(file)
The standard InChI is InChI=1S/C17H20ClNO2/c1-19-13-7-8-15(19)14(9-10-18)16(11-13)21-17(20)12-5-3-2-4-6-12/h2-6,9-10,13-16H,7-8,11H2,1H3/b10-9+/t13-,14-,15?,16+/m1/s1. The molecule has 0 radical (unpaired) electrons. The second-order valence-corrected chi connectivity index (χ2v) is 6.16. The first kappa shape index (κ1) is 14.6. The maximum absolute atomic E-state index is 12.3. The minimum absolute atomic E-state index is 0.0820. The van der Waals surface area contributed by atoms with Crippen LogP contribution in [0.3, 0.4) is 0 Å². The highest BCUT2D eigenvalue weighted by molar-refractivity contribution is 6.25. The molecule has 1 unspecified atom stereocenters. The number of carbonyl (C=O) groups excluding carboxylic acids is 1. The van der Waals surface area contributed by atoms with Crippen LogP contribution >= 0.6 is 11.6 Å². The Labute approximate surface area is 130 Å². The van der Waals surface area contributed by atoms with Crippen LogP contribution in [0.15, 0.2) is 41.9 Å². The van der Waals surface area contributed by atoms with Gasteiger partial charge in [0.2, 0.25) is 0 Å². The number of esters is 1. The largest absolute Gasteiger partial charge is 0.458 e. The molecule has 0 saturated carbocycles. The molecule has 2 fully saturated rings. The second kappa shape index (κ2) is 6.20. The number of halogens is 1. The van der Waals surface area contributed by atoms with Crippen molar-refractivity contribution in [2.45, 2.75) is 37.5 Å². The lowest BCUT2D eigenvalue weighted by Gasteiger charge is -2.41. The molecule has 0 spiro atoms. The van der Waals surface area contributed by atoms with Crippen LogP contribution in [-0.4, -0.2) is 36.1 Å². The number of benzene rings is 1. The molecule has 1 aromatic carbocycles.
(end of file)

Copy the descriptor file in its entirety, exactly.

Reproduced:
The standard InChI is InChI=1S/C17H20ClNO2/c1-19-13-7-8-15(19)14(9-10-18)16(11-13)21-17(20)12-5-3-2-4-6-12/h2-6,9-10,13-16H,7-8,11H2,1H3/b10-9+/t13-,14-,15?,16+/m1/s1. The molecule has 0 radical (unpaired) electrons. The second-order valence-corrected chi connectivity index (χ2v) is 6.16. The first kappa shape index (κ1) is 14.6. The maximum absolute atomic E-state index is 12.3. The minimum absolute atomic E-state index is 0.0820. The van der Waals surface area contributed by atoms with Crippen LogP contribution in [0.3, 0.4) is 0 Å². The highest BCUT2D eigenvalue weighted by molar-refractivity contribution is 6.25. The molecule has 1 unspecified atom stereocenters. The number of carbonyl (C=O) groups excluding carboxylic acids is 1. The van der Waals surface area contributed by atoms with Crippen LogP contribution >= 0.6 is 11.6 Å². The Labute approximate surface area is 130 Å². The van der Waals surface area contributed by atoms with Crippen LogP contribution in [0.15, 0.2) is 41.9 Å². The van der Waals surface area contributed by atoms with Gasteiger partial charge in [0.2, 0.25) is 0 Å². The number of esters is 1. The largest absolute Gasteiger partial charge is 0.458 e. The molecule has 0 saturated carbocycles. The molecule has 2 fully saturated rings. The second kappa shape index (κ2) is 6.20. The number of halogens is 1. The van der Waals surface area contributed by atoms with Crippen molar-refractivity contribution in [2.45, 2.75) is 37.5 Å². The lowest BCUT2D eigenvalue weighted by Gasteiger charge is -2.41. The molecule has 0 spiro atoms. The van der Waals surface area contributed by atoms with Crippen LogP contribution in [-0.4, -0.2) is 36.1 Å². The number of benzene rings is 1. The molecule has 1 aromatic carbocycles.